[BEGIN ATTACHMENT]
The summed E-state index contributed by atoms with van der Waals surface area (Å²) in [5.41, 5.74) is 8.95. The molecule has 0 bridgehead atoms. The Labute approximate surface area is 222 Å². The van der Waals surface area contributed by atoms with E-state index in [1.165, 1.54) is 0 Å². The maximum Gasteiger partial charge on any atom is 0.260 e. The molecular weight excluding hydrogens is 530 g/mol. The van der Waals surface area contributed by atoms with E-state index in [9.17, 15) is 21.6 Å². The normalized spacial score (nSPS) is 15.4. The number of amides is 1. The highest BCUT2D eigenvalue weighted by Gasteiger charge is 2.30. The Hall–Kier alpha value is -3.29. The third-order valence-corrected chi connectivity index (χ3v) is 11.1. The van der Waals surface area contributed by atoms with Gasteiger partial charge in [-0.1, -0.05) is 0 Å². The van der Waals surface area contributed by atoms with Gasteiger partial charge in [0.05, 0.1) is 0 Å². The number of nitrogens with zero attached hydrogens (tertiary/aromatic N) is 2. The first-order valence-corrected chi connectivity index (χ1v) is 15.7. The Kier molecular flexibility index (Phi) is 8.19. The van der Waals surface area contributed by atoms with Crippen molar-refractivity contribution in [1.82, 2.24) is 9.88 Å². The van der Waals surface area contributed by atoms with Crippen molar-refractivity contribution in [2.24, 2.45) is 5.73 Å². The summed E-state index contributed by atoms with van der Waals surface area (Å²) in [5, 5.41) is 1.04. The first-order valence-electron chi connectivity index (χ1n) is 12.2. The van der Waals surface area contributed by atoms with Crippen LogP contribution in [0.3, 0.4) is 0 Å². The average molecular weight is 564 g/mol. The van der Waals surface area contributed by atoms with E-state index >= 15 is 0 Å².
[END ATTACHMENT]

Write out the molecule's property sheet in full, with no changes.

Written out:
The summed E-state index contributed by atoms with van der Waals surface area (Å²) in [5.41, 5.74) is 8.95. The molecule has 0 bridgehead atoms. The Labute approximate surface area is 222 Å². The van der Waals surface area contributed by atoms with E-state index in [1.165, 1.54) is 0 Å². The maximum Gasteiger partial charge on any atom is 0.260 e. The molecular weight excluding hydrogens is 530 g/mol. The van der Waals surface area contributed by atoms with E-state index in [9.17, 15) is 21.6 Å². The normalized spacial score (nSPS) is 15.4. The number of amides is 1. The highest BCUT2D eigenvalue weighted by Gasteiger charge is 2.30. The Hall–Kier alpha value is -3.29. The third-order valence-corrected chi connectivity index (χ3v) is 11.1. The van der Waals surface area contributed by atoms with Gasteiger partial charge in [-0.1, -0.05) is 0 Å². The van der Waals surface area contributed by atoms with Gasteiger partial charge in [0.05, 0.1) is 0 Å². The number of nitrogens with zero attached hydrogens (tertiary/aromatic N) is 2. The first-order valence-corrected chi connectivity index (χ1v) is 15.7. The Kier molecular flexibility index (Phi) is 8.19. The van der Waals surface area contributed by atoms with Crippen molar-refractivity contribution in [1.82, 2.24) is 9.88 Å². The van der Waals surface area contributed by atoms with Crippen molar-refractivity contribution in [2.24, 2.45) is 5.73 Å². The summed E-state index contributed by atoms with van der Waals surface area (Å²) in [5, 5.41) is 1.04. The first-order valence-electron chi connectivity index (χ1n) is 12.2. The van der Waals surface area contributed by atoms with Crippen LogP contribution in [0.3, 0.4) is 0 Å². The average molecular weight is 564 g/mol. The van der Waals surface area contributed by atoms with E-state index >= 15 is 0 Å².